Gov. Edwards calls on judge who admitted to sending racist texts to resign

BATON ROUGE, La. (WAFB) - Governor John Bel Edwards has called on 23rd Judicial Judge Jessie LeBlanc to resign after she admitted to sending racist text messages in an interview with WAFB’s Scottie Hunter. The racial slurs were used in reference to an Ascension parish deputy and a court employee.

Judge Jessie LeBlanc admitted to sending text messages with racial slurs in an exclusive interview with WAFB's Scottie Hunter. (Source: WAFB)

Gov. Edwards said:

“The admitted and repeated use of racial slurs by a judge who has taken an oath to administer justice fairly and impartially is wrong, period. There is never any circumstance or context in which such derogatory and degrading language is okay.

"Sadly, inequities still exist in society and in our judicial system. Judge LeBlanc has compromised her ability to preside as a judge, and she has damaged the judiciary. She should resign. The people of the 23rd Judicial District and our state deserve better.”

“I admit that I used that word,” 23rd Judicial District Judge Jessie LeBlanc said during an exclusive interview with WAFB Investigative Reporter Scottie Hunter. “I profusely apologize for that. I should have never said it. It was uncalled for. I was angry. I was upset. But, it’s no excuse.”

Asked if she had ever used the slur before, the judge seemed to stumble over her own words.“Not in a – no - not – no – not in a – no - I have not used that racial slur in the past,” the judge replied. “This was in a moment of a heated exchange that was private between Bruce and one I that I never dreamed would have come out to the public.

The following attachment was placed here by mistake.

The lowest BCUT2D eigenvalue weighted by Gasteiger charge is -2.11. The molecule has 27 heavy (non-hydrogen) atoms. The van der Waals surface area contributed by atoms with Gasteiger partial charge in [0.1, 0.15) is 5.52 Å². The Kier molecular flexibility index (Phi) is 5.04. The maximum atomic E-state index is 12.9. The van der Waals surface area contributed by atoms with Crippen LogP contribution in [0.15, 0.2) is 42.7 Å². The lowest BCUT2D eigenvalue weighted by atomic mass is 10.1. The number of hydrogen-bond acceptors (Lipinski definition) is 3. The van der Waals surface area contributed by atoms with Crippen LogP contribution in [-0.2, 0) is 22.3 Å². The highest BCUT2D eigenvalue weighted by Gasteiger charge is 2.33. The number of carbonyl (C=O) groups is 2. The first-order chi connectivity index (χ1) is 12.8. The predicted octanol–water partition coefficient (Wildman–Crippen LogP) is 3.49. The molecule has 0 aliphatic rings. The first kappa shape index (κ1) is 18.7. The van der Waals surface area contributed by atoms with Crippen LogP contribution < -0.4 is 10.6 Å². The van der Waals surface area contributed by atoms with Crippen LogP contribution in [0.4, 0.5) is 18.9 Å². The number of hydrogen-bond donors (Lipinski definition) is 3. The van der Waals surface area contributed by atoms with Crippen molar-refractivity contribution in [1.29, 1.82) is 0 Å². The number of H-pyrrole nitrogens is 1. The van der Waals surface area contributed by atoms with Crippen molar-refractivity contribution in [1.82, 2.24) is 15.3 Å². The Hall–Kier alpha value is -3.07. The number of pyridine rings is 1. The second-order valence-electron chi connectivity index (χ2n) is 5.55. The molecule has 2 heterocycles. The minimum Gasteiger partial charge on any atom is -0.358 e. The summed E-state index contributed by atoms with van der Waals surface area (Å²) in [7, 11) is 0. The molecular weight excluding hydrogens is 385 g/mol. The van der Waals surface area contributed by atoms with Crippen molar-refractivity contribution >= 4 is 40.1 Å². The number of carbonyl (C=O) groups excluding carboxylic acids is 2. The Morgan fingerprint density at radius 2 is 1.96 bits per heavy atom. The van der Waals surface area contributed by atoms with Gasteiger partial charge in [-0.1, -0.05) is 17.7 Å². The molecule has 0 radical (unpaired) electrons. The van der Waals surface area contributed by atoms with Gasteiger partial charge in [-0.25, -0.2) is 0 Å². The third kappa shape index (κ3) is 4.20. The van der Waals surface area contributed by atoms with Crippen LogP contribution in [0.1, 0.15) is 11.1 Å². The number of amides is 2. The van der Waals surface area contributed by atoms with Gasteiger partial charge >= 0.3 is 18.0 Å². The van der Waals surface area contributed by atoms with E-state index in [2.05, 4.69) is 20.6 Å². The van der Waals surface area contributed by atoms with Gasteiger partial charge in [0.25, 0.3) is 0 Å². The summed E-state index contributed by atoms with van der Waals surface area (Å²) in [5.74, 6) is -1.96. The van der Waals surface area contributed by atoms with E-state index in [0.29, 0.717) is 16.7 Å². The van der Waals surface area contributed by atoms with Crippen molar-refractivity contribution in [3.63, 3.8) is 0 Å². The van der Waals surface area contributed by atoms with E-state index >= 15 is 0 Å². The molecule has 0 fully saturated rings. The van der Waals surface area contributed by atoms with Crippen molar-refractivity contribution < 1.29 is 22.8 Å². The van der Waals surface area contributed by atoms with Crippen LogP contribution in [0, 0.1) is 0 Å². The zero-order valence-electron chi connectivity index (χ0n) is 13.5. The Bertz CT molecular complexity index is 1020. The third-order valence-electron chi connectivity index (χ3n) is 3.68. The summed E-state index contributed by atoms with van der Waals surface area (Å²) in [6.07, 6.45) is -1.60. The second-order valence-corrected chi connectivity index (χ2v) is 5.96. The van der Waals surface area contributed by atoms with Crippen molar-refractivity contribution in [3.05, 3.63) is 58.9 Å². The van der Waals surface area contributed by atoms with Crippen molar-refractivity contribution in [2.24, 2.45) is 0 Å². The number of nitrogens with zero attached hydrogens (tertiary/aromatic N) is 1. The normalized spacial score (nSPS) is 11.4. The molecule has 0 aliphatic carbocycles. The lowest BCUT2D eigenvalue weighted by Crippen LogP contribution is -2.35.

LeBlanc has previously admitted that she had an affair with a Bruce Prejean – the former number two deputy in Assumption Parish. Both were married to other people at the time. (Read More)

Baton Rouge Attorney Jill Craft, who is representing LeBlanc, released a statement following the Governor’s announcement:

“Judge LeBlanc has made her position and contrition clear. Her statements were made in a private conversation and in response to a clearly threatening situation. If that is now the litmus test for any public official, then every one of our public officials should be immediately held to the same standard, including private statements about race, gender, age, sexual orientation, disability, sex, religion. This means all public officials should immediately be required to disclose all of their private communications, including by text, email or otherwise. Judge LeBlanc is a well-respected Judge and the public is urged to look at every case she has ever handled, how she runs her Court and how she does her job. There has never been a hint of bias. Judge LeBlanc is a member of the judicial branch. With all due respect, the Governor is part of the executive branch and his attention should be directed there.”

The NAACP submitted a formal complaint against 23rd Judicial District Judge Jessie LeBlanc with the State Supreme Court following her admission.

See LeBlanc's full interview with WAFB here.

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